Browsing history is a record of every webpage you visit. Your browser stores the URLs for every page, except when you use private browsing mode. Browsing history can help improve your browsing experience (e.g. as you start typing a URL in the address bar of your browser, previously visited URLs display in a dropdown list that match what you're typing), but it also exposes your browsing habits. If other people use your Mac from time to time, or you get family members looking over your shoulder as you surf the web, you may want to delete your browsing history on a regular basis.
You can manually clear your browsing history in Safari at any time. Two of the ways to clear all your browser history are:
• Choose "Clear History" from the Safari application menu
• Choose "Clear History" from the History menu
but be aware that the name "Clear History" is misleading. Clicking "Clear History" also deletes other website data, like cookies and the entire browser cache. However, there is a way to clear your browsing history without losing website data.
Simply choose the Safari or History menu, but press and hold down the Option key before selecting the "Clear History" option. You'll see the option change to "Clear History and Keep Website Data". Keep the Option key pressed and select that option.
When viewing a list of results in a Spotlight search in the Finder, how do you jump to see the item in the context of its enclosing folder rather than just opening the file? The answer is simple.
Hold down Command and press the Return key or press Command-R. You can also hold down Command and double-click the item in the results list. Holding down Command by itself reveals the path to the file or folder without opening the enclosing folder.
You may already know this but if you press Command-Option-spacebar, a Finder window opens with the focus on the search field so you can just start typing.
macOS Big Sur has been out for a while now, but macOS releases never get quite as much attention as iOS releases, so there may still be some features that you're not aware of.
• AirPods Auto Switching - With macOS Big Sur and iOS/iPadOS 14, your AirPods will swap automatically to the device that you're using at the current time, with no need to manually change the device you're using them with. AirPods will work with iPhone, iPad, or Mac you're actively using and listening to audio on.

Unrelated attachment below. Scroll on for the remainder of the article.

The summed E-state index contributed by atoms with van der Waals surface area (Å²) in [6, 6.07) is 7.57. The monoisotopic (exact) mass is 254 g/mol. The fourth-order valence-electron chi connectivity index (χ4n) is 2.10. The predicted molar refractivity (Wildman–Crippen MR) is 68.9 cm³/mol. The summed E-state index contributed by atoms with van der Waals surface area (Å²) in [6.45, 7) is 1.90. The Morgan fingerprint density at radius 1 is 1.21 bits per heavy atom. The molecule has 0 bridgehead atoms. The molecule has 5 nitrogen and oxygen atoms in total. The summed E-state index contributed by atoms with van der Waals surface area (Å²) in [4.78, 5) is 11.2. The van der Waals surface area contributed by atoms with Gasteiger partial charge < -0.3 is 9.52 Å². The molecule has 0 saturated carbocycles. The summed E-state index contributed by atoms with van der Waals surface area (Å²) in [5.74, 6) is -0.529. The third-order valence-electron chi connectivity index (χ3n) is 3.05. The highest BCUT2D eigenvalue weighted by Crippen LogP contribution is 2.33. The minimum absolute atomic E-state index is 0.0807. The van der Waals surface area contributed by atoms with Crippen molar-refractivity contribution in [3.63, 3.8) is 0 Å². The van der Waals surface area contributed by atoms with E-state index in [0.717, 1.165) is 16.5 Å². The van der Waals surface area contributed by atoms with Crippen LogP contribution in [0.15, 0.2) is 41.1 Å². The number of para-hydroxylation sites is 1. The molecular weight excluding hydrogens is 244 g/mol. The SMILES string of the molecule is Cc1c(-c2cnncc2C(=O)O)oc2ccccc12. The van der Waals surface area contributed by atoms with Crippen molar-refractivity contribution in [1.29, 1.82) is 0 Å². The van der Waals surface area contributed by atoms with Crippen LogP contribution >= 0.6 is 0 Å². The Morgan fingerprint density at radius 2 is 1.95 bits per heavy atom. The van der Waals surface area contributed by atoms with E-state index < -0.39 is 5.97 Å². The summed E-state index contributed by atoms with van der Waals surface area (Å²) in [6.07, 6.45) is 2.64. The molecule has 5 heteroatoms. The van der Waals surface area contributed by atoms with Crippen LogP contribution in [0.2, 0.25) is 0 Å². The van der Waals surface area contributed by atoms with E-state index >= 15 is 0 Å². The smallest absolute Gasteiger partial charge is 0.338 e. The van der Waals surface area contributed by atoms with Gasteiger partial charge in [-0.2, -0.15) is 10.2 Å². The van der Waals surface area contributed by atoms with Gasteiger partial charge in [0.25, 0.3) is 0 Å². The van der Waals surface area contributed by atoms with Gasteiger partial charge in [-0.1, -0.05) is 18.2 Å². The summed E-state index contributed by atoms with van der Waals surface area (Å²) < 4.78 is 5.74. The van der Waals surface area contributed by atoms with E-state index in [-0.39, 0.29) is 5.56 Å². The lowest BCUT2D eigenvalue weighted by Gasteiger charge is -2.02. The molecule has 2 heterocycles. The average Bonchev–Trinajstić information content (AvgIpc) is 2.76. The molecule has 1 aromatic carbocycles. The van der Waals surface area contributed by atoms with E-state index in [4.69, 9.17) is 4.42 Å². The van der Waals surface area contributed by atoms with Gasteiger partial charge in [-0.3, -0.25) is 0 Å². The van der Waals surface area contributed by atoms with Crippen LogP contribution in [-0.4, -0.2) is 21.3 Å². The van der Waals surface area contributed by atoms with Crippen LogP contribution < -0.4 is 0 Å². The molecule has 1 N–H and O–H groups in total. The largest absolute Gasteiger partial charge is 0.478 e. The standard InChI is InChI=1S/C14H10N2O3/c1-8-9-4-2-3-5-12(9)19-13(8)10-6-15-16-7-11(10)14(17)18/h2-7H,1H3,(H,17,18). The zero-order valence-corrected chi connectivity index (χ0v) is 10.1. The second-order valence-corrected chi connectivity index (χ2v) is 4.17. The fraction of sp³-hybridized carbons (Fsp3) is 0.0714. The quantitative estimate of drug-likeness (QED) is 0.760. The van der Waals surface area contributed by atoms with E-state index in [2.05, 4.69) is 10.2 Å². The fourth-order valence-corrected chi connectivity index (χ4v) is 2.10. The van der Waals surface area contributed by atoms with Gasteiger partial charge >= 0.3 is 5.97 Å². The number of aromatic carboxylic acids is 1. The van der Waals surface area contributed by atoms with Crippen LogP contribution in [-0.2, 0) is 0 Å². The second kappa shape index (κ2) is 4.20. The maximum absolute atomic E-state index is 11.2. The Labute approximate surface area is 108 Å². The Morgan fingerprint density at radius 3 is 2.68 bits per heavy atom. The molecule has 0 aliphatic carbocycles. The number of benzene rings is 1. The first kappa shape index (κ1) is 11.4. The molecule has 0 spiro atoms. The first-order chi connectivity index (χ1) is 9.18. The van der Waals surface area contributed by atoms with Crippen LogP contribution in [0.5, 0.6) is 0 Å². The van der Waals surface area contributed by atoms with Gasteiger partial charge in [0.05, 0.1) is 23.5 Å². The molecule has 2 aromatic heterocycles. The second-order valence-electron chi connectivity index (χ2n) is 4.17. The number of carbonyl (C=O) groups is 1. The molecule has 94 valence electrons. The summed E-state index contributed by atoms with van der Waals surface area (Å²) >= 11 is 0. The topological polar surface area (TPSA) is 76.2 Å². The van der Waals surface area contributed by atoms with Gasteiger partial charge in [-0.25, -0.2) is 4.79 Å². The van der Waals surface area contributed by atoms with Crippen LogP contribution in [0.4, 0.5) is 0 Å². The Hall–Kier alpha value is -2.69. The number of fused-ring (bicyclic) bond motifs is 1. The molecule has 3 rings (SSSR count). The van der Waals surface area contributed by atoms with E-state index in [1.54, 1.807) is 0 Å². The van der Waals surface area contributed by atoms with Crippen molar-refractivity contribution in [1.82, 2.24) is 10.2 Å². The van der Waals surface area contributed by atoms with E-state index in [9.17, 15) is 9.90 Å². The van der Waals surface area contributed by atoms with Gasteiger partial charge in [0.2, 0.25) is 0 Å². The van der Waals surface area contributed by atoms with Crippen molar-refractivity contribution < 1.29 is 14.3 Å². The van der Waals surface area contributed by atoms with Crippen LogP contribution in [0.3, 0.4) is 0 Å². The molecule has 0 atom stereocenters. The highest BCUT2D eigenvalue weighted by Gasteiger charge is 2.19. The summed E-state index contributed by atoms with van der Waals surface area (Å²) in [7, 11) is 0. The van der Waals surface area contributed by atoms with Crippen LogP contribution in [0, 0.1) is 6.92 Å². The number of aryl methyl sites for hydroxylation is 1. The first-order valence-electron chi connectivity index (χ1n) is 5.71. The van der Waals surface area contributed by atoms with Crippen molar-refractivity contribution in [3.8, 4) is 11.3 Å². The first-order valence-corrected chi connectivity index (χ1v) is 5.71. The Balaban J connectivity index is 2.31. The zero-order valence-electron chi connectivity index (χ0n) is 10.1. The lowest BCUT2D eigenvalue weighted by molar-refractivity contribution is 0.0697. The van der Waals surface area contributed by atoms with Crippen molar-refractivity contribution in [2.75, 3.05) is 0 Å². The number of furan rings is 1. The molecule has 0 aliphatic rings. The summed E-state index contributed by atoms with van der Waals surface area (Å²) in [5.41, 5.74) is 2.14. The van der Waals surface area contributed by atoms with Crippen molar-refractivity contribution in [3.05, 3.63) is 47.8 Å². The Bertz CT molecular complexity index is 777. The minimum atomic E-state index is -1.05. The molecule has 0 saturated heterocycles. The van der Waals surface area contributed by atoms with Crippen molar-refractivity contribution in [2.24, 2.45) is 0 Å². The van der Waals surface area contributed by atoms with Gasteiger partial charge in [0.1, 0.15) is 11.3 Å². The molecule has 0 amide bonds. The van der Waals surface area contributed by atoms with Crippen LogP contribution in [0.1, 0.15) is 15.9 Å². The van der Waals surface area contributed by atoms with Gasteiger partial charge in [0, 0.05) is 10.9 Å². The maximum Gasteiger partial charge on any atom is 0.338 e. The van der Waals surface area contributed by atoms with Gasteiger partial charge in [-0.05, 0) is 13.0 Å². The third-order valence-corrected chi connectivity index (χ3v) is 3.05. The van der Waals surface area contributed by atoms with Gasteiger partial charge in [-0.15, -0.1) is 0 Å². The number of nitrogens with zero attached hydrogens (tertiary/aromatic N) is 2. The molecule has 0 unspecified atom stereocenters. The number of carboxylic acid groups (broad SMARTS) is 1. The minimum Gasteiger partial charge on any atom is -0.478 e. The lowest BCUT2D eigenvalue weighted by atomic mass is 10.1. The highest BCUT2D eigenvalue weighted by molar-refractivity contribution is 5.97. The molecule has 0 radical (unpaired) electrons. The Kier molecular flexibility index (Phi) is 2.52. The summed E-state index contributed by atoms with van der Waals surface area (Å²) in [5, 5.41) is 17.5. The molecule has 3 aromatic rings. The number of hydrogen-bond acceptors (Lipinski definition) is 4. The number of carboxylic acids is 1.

• Drag and Drop Menu Bar Icons - If you open up the Control Center, you can click and drag on any of the options to add it to the menu bar. So if you want Do Not Disturb to have a one-click menu bar toggle, just drag it to the menu bar from Control Center. This works for Now Playing, AirDrop, DND, and more.
• Enhanced Voice Memos - When you use Voice Memos in Big Sur, there's a new option to automatically reduce background noise and echo with a single click, useful when you're recording lectures or meetings.
• 4K YouTube Videos - YouTube videos can be watched in 4K HDR in macOS Big Sur because the OS supports YouTube's VP9 codec. Note that 4K YouTube options are going to be limited to newer Macs by default, but there's a trick to enable them on older Macs. Enable the Develop menu in Safari settings (Safari > Preferences > Advanced), select Experimental Features, and make sure both VP9 Decoder and VP9 SW Decoder on Battery are enabled.
• Resize Widgets - macOS Big Sur has a new widget interface, and if you right click on any widget that has sizing options, you can choose a new size.
• Silent Notifications - On any incoming notification in the Today center, if you right click you can select "Deliver Quietly." This setting will prevent future notifications from that app from popping up on your screen, but you'll see them in the notifications list.
• Message Effects - Messages in Big Sur is a lot more like the Messages app on iOS devices. You can use Message Effects to enhance messages, find GIFs and insert photos. Just click on the little "A" on the left of the text bar to see a dropdown list of the options.